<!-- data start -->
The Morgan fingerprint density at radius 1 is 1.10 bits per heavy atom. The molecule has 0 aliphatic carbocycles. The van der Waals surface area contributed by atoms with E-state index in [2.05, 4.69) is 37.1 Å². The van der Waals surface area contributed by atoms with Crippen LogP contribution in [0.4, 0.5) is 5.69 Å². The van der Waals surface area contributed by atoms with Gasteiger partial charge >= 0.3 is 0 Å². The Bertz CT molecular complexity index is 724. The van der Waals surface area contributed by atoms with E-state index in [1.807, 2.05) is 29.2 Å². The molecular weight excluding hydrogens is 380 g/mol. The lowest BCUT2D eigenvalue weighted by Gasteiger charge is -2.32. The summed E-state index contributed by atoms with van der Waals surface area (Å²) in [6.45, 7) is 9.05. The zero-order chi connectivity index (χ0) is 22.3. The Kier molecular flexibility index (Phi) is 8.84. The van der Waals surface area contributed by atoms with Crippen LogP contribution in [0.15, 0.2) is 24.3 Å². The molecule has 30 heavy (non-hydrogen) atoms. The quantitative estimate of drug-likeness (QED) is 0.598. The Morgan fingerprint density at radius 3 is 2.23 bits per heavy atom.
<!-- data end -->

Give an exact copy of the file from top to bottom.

The Morgan fingerprint density at radius 1 is 1.10 bits per heavy atom. The molecule has 0 aliphatic carbocycles. The van der Waals surface area contributed by atoms with E-state index in [2.05, 4.69) is 37.1 Å². The van der Waals surface area contributed by atoms with Crippen LogP contribution in [0.4, 0.5) is 5.69 Å². The van der Waals surface area contributed by atoms with Gasteiger partial charge >= 0.3 is 0 Å². The Bertz CT molecular complexity index is 724. The van der Waals surface area contributed by atoms with E-state index in [1.807, 2.05) is 29.2 Å². The molecular weight excluding hydrogens is 380 g/mol. The lowest BCUT2D eigenvalue weighted by Gasteiger charge is -2.32. The summed E-state index contributed by atoms with van der Waals surface area (Å²) in [6.45, 7) is 9.05. The zero-order chi connectivity index (χ0) is 22.3. The Kier molecular flexibility index (Phi) is 8.84. The van der Waals surface area contributed by atoms with Crippen LogP contribution in [0.15, 0.2) is 24.3 Å². The molecule has 30 heavy (non-hydrogen) atoms. The quantitative estimate of drug-likeness (QED) is 0.598. The Morgan fingerprint density at radius 3 is 2.23 bits per heavy atom.